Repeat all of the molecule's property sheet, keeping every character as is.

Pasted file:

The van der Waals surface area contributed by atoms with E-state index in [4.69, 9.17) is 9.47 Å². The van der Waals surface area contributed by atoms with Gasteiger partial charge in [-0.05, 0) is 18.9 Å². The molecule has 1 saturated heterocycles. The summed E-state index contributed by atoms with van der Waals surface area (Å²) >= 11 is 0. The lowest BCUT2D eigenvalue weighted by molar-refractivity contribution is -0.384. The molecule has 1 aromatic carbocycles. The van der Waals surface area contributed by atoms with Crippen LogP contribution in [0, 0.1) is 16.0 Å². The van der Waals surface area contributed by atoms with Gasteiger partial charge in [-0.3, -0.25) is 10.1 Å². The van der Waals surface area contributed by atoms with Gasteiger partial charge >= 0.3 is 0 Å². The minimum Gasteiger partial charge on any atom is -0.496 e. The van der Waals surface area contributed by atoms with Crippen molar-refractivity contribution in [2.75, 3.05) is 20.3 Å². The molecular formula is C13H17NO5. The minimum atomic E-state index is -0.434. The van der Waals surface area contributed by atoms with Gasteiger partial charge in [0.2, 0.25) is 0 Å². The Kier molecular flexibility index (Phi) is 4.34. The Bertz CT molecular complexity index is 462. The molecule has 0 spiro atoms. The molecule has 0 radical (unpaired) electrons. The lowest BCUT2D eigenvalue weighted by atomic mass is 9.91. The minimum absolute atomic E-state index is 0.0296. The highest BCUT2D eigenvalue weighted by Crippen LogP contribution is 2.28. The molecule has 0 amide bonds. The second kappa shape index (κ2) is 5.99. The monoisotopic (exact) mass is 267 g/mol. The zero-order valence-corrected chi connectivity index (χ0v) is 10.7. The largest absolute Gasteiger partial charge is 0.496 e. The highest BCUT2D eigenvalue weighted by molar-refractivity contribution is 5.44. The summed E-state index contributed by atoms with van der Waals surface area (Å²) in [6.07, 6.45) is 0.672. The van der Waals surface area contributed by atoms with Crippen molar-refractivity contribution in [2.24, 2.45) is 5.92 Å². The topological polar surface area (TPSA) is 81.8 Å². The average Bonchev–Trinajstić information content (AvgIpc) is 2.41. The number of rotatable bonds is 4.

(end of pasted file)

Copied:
The van der Waals surface area contributed by atoms with E-state index in [4.69, 9.17) is 9.47 Å². The van der Waals surface area contributed by atoms with Gasteiger partial charge in [-0.05, 0) is 18.9 Å². The molecule has 1 saturated heterocycles. The summed E-state index contributed by atoms with van der Waals surface area (Å²) >= 11 is 0. The lowest BCUT2D eigenvalue weighted by molar-refractivity contribution is -0.384. The molecule has 1 aromatic carbocycles. The van der Waals surface area contributed by atoms with Crippen LogP contribution in [0, 0.1) is 16.0 Å². The van der Waals surface area contributed by atoms with Gasteiger partial charge in [-0.3, -0.25) is 10.1 Å². The van der Waals surface area contributed by atoms with Gasteiger partial charge >= 0.3 is 0 Å². The minimum Gasteiger partial charge on any atom is -0.496 e. The van der Waals surface area contributed by atoms with Crippen molar-refractivity contribution in [2.75, 3.05) is 20.3 Å². The molecular formula is C13H17NO5. The minimum atomic E-state index is -0.434. The van der Waals surface area contributed by atoms with Gasteiger partial charge in [0.2, 0.25) is 0 Å². The Kier molecular flexibility index (Phi) is 4.34. The Bertz CT molecular complexity index is 462. The molecule has 0 spiro atoms. The molecule has 0 radical (unpaired) electrons. The lowest BCUT2D eigenvalue weighted by atomic mass is 9.91. The minimum absolute atomic E-state index is 0.0296. The highest BCUT2D eigenvalue weighted by Crippen LogP contribution is 2.28. The molecule has 0 amide bonds. The second kappa shape index (κ2) is 5.99. The monoisotopic (exact) mass is 267 g/mol. The zero-order valence-corrected chi connectivity index (χ0v) is 10.7. The largest absolute Gasteiger partial charge is 0.496 e. The highest BCUT2D eigenvalue weighted by molar-refractivity contribution is 5.44. The summed E-state index contributed by atoms with van der Waals surface area (Å²) in [6.07, 6.45) is 0.672. The van der Waals surface area contributed by atoms with Crippen molar-refractivity contribution in [2.24, 2.45) is 5.92 Å². The topological polar surface area (TPSA) is 81.8 Å². The average Bonchev–Trinajstić information content (AvgIpc) is 2.41. The number of rotatable bonds is 4.